Do you need direct hardware access? If not and you just want to run Linux, you can always virtualize it. It's much simpler than worrying about bootloaders.
    Actually, I don't know whether I need direct hardware access. The main reason I'm contemplating Linux is to try to get Civilization: Call to Power to work again. I'll probably wait until I've either succeeded or failed to look into other things to use Linux for, assuming that I decide to go through with adding Linux.

    Quote Originally Posted by spapakons View Post
    Use Macrium Reflect, Acronis or any other cloning application to make a full backup of your Windows system. Then you don't need the recovery partitions. You can just delete them and make room for Linux. Linux will install Grub to dual-boot, but you can also add a Linux entry in Windows Boot Loader using EasyBCD if you prefer.
    The C partition has about 62GB occupied, and I don't have anything big enough to back that up on, although I did use Lenovo's OneKeyRecovery to backup Windows 10's original state (44GB). Anyway, the D partition (25GB) is the largest of the "extra" partitions, so, if the stuff Lenovo put there is not actually being used by anything, that's the most likely candidate for making a Linux partition, unless there's a reason not to.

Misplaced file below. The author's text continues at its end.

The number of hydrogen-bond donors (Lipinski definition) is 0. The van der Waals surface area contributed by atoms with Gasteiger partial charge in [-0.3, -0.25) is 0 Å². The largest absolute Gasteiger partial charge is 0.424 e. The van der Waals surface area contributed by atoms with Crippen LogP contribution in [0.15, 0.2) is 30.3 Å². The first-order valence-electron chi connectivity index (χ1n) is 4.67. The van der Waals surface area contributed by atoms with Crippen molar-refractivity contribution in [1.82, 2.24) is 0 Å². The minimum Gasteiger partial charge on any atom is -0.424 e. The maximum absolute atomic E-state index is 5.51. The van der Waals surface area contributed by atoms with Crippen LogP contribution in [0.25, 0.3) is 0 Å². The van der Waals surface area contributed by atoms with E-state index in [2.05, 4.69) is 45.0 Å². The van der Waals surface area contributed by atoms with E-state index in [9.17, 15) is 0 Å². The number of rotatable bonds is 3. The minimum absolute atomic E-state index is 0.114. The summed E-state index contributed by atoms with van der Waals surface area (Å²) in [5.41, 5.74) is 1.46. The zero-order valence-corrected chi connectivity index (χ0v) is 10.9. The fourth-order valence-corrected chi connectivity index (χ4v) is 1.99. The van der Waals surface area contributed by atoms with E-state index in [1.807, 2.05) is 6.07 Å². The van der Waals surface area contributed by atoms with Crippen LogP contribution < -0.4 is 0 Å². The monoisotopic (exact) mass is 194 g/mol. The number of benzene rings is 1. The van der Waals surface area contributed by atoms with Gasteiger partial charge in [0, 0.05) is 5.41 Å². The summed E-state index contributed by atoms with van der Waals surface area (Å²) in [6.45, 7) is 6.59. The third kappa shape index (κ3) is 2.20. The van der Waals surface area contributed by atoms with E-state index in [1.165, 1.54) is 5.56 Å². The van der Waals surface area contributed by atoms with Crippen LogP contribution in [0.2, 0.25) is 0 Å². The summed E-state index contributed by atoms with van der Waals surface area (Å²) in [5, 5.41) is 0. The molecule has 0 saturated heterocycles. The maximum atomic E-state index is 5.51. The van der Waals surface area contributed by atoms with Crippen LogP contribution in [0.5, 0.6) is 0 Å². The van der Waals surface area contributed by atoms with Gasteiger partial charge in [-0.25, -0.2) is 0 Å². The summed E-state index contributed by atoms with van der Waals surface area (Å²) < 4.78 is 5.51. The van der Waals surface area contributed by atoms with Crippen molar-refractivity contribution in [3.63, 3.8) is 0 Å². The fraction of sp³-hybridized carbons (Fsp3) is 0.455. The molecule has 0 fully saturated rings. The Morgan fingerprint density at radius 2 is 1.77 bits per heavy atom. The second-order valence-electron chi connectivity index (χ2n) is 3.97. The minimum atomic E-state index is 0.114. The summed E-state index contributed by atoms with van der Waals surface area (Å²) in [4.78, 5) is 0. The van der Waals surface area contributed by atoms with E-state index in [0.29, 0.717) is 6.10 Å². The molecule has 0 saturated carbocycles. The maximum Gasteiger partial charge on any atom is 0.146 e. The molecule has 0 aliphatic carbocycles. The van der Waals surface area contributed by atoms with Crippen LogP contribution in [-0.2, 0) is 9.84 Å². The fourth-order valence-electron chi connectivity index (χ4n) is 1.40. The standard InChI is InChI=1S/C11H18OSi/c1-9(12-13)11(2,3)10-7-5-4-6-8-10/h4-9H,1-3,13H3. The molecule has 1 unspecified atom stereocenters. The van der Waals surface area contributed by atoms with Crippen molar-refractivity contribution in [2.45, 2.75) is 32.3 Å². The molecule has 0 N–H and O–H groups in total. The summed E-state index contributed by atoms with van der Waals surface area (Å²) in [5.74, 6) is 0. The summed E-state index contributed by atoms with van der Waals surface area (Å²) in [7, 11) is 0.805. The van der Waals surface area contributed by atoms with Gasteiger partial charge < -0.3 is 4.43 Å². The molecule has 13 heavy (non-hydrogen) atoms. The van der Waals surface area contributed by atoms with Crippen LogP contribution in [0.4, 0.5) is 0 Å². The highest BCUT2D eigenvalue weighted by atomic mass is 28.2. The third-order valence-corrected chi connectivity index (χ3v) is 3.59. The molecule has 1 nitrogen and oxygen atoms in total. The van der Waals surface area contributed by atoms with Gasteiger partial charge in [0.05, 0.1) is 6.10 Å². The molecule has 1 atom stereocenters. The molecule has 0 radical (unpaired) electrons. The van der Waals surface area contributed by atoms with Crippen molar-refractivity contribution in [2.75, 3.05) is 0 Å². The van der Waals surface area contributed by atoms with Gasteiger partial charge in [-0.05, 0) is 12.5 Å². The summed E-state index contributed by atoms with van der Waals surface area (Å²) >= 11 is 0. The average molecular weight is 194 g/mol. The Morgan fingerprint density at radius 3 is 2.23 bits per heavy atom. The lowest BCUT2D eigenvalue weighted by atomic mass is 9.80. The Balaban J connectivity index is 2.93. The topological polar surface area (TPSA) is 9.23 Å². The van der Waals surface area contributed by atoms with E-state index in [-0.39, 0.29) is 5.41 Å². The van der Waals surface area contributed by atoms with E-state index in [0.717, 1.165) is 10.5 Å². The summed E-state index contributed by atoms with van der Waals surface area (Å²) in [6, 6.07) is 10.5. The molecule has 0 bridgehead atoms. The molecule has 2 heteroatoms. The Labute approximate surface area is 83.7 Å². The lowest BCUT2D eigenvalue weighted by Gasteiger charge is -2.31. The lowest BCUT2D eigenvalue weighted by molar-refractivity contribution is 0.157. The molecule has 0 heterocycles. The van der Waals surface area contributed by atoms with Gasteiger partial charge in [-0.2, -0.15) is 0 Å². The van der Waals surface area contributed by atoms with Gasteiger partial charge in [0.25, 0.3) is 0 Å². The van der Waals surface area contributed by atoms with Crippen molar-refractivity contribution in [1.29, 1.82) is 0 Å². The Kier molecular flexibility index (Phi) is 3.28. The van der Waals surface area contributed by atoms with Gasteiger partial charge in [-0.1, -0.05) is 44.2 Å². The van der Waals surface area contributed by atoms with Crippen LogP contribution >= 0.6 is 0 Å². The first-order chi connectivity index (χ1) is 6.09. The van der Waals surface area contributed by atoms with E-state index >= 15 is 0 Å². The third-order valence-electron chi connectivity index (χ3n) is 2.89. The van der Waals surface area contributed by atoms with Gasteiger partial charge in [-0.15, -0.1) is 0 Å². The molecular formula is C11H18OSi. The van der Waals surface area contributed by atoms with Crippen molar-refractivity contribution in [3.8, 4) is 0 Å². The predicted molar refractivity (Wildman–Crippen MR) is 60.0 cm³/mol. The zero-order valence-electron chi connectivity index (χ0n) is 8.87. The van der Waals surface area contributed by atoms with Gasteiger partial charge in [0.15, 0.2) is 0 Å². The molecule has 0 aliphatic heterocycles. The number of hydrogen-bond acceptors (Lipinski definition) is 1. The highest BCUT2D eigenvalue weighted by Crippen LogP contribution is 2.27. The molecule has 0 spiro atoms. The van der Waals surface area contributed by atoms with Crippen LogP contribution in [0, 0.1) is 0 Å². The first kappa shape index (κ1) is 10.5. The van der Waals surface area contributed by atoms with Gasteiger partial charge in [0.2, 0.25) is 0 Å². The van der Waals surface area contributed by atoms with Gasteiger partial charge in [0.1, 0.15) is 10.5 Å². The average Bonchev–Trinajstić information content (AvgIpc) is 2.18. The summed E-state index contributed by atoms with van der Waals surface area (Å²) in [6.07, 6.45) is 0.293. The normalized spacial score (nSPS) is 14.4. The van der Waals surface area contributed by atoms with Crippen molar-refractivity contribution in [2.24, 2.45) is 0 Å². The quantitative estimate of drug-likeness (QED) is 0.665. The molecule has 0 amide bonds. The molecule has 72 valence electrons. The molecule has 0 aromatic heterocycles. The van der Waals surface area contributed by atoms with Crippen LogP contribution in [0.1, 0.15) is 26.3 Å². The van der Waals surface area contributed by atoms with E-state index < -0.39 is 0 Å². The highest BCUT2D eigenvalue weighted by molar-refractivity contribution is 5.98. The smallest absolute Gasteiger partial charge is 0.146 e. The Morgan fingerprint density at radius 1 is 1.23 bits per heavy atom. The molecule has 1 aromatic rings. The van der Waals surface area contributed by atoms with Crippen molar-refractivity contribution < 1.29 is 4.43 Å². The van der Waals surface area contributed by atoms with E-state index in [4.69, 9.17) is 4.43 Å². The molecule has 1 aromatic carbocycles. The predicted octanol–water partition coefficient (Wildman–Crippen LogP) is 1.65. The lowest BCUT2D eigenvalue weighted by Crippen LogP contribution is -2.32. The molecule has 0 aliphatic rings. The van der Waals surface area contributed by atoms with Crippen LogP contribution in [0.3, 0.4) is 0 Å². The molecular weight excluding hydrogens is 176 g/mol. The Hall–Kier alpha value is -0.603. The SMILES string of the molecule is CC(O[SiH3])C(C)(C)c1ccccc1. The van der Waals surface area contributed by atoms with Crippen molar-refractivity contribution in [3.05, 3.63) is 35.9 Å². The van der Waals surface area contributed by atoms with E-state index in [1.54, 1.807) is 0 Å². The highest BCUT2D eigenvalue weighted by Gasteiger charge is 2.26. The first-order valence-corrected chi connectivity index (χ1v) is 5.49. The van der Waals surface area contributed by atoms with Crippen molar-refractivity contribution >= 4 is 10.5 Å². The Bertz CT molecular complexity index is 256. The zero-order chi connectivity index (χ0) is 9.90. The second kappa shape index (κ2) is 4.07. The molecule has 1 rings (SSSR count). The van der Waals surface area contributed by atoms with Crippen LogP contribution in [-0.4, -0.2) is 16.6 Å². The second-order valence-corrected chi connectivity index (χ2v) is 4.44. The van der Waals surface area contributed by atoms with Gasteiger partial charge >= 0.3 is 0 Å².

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  5.    18 Nov 2015 #5
    Join Date : Sep 2015
    Posts : 2,366
    Windows 10 Pro 64-bit 1706 (CU build 15063.674)

    To play a game you will need the full power of your graphics card. The Virtual Machine cannot provide that, go for the dual-boot. If there are official Linux drivers from manufacturer for your graphics card, install them to get full acceleration, don't rely on third-party drivers.